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High SWR on new install

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#1
I installed a CB radio system in my Grand Cherokee and I'm getting high SWR readings, roughly 2.2 on channel 1 and 40. First, some details about my setup.

Radio: Uniden 980SSB
Antenna: 3' Firestick 2 (adjustable)
Coax: 17' Firestik Fire Ring

The Antenna is mounted near the drivers side taillight as shown in the picture. I realize this location is not ideal and that the antenna is a bit short, but I want to see if there is anything I can do to improve the SWR before relocating the mount and or getting a longer antenna. The Coax runs under the carpet and is not coiled at any point. I did however cut about one foot off and soldered the connector on. I’ve read a variety of opinions regarding coax length and there doesn’t seem to be any concrete evidence to support a full 18 feet versus trimmed to the proper length.

Containment: I’ve been checking SWR in an open area using the built in SWR meter. With antenna cap installed I calibrate then check SWR on channels 1 then 40 then adjust. I’ve checked the coax for shorts and none exist. I installed an additional wire from the mount to the chassis to make sure I’m getting good ground.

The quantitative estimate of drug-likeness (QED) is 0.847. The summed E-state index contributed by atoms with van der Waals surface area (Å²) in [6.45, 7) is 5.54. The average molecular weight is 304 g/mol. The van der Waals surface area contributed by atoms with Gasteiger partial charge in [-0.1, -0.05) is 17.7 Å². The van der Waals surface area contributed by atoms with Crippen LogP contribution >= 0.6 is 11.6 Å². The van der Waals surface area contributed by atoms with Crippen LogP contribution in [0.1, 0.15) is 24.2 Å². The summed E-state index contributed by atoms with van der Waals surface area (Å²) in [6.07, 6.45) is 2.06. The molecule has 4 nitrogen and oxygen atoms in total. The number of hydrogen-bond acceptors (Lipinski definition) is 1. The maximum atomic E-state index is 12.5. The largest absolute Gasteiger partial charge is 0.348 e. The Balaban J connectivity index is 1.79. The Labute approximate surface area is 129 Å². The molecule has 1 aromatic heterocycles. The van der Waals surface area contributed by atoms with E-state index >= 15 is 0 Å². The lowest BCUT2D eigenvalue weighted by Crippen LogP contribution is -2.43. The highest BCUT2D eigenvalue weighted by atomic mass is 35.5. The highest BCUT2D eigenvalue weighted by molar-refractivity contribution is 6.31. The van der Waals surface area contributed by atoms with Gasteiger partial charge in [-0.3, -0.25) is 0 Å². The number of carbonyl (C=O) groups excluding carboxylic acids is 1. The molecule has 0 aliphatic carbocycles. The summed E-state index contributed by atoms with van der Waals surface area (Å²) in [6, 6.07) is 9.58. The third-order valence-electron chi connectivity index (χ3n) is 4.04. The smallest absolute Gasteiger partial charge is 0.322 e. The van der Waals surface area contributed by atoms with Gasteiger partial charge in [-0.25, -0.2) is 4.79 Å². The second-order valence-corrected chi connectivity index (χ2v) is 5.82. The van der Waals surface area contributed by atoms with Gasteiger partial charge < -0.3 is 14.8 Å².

Side note: I made contact with someone 30 miles away and they reported a strong signal. It’s probably not relevant, but I was surprised and figured I’d mention it.
 

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#2
That is a crappy location for a CB antenna. The vehicle body is going to block the signal to the front and right, especially given the antenna is not much higher than your roof. Your SWR is about as good as can be expected.

If you want best performance, the antenna goes in the center of the roof. Anything else is going to suck in comparison.
 
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#3
High SWR on new instal

I just did two friends installs over. One on a 2006 Silverado Crew Cab and the other on a
2008 Jeep Grand Cherokee both using Firestiks and that new fangled Fire Ring.

Both had SWR readings almost at 3 and couldn't get it down no matter what they did. They checked all the things you did but no good.

Without uninstalling their coax, I took another 18' long piece with spade lugs on the end, unhooked the Fire Ring coax and mounted the antenna with the lugs, screwed on the PL-259 to the back of the radio, didn't touch the antenna tuning and just like that, the SWR dropped to 1.4 on 40 and 1.7 on Ch 1.

That was on the Silverado so, I did the same on the Jeep and, wouldn't you know it, the SWR was just the opposite so, I tuned it lower on 40 as he wanted to talk on the higher channels the most.

So what I did to both was cut off the Fire Ring end, put on some lugs, and installed the coax like the old days and all is well. Both of them are very happy now.

I know some people use Fire Ring systems and have no problem but, these two were not working.
 
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#4
The fire ring was one of my suspicions. One of the these I'm weighing is spending $25 on a new coax and hope that fixes it or spend that same money on a stand alone swr meter and hope that the built in meter in the radio was giving a high reading.